Next Article in Journal
Potential Hybridization between Two Invasive Termite Species, Coptotermes formosanus and C. gestroi (Isoptera: Rhinotermitidae), and Its Biological and Economic Implications
Previous Article in Journal
Microbiological Load of Edible Insects Found in Belgium
Article Menu

Export Article

Open AccessFeature PaperArticle
Insects 2017, 8(1), 13; doi:10.3390/insects8010013

Seasonal Effects on the Population, Morphology and Reproductive Behavior of Narnia femorata (Hemiptera: Coreidae)

Entomology & Nematology Department, University of Florida, Gainesville, FL 32611, USA
Author to whom correspondence should be addressed.
Academic Editor: Brian T. Forschler
Received: 1 November 2016 / Revised: 21 December 2016 / Accepted: 4 January 2017 / Published: 17 January 2017
View Full-Text   |   Download PDF [5167 KB, uploaded 17 January 2017]   |  


Many insects are influenced by the phenology of their host plants. In North Central Florida, Narnia femorata (Hemiptera: Coreidae) spends its entire life cycle living and feeding on Opuntia mesacantha ssp. lata. This cactus begins producing flower buds in April that lead to unripe green fruit in June that ripen into red fruit through December. Many morphological and behavioral characteristics of N. femorata are known to be affected by cactus phenology in a controlled laboratory setting, including the degree of sexual dimorphism and mating behavior. Our goal with this study was to determine if similar phenotypic changes of N. femorata occurred over time in the wild, and the extent to which these changes were concordant with phenological changes in its host plant. Further, we investigate the length of the insect mouthparts (beak) over time. Ongoing work has suggested that beak length may change across cohorts of developing insects in response to feeding deep within cactus fruit where seed and pulp depth decrease as the fruit ripens. Our results revealed a drop in cactus fruit abundance between the months of July through October 2015 as cactus fruits turned red and ripened. Simultaneously, the average body size of both males and females of N. femorata declined at two sampled sites. Male hind femora (a sexually-selected weapon) decreased disproportionately in size over time so that males later in the year had relatively smaller hind femora for their body size. The sex-specific patterns of morphological change led to increased sexual-size dimorphism and decreased sexual dimorphism for hind femora later in the year. Further, we found that beak length decreased across cohorts of insects as cactus fruit ripened, suggesting phenotypic plasticity in mouthpart length. Behavioral studies revealed that female readiness to mate increased as the season progressed. In sum, we found pronounced changes in the phenotypes of these insects in the field. Although this study is far from comprehensive, it provides tantalizing patterns that suggest many directions for future research. View Full-Text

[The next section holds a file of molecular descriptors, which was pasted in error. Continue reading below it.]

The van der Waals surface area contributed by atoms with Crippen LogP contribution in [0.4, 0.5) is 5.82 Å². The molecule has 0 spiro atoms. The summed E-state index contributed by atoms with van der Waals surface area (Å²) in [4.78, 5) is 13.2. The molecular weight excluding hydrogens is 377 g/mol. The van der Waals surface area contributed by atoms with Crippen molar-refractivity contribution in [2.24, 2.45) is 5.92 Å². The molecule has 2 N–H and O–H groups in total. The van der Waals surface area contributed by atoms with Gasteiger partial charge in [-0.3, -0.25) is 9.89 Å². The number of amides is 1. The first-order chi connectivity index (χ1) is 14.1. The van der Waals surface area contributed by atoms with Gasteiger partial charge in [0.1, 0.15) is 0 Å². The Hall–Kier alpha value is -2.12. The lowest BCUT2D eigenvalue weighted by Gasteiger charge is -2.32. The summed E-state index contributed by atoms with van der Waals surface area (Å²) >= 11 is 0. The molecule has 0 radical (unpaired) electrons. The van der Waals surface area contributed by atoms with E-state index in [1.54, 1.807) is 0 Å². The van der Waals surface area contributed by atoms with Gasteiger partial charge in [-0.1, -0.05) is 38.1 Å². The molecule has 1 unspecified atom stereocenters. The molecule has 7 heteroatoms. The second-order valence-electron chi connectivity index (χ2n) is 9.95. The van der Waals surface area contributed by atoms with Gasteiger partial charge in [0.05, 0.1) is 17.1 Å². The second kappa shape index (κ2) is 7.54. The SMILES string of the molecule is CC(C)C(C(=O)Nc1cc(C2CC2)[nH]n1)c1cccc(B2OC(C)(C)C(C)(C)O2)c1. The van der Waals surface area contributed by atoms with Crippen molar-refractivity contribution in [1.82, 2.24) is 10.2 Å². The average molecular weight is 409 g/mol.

Keywords: plant-insect interactions; coreids; sexual selection; male-male competition; sexual dimorphism index plant-insect interactions; coreids; sexual selection; male-male competition; sexual dimorphism index

Figure 1

This is an open access article distributed under the Creative Commons Attribution License which permits unrestricted use, distribution, and reproduction in any medium, provided the original work is properly cited. (CC BY 4.0).

Scifeed alert for new publications

Never miss any articles matching your research from any publisher
  • Get alerts for new papers matching your research
  • Find out the new papers from selected authors
  • Updated daily for 49'000+ journals and 6000+ publishers
  • Define your Scifeed now

SciFeed Share & Cite This Article

MDPI and ACS Style

Cirino, L.A.; Miller, C.W. Seasonal Effects on the Population, Morphology and Reproductive Behavior of Narnia femorata (Hemiptera: Coreidae). Insects 2017, 8, 13.

Show more citation formats Show less citations formats

Note that from the first issue of 2016, MDPI journals use article numbers instead of page numbers. See further details here.

Related Articles

Article Metrics

Article Access Statistics



[Return to top]
Insects EISSN 2075-4450 Published by MDPI AG, Basel, Switzerland RSS E-Mail Table of Contents Alert
Back to Top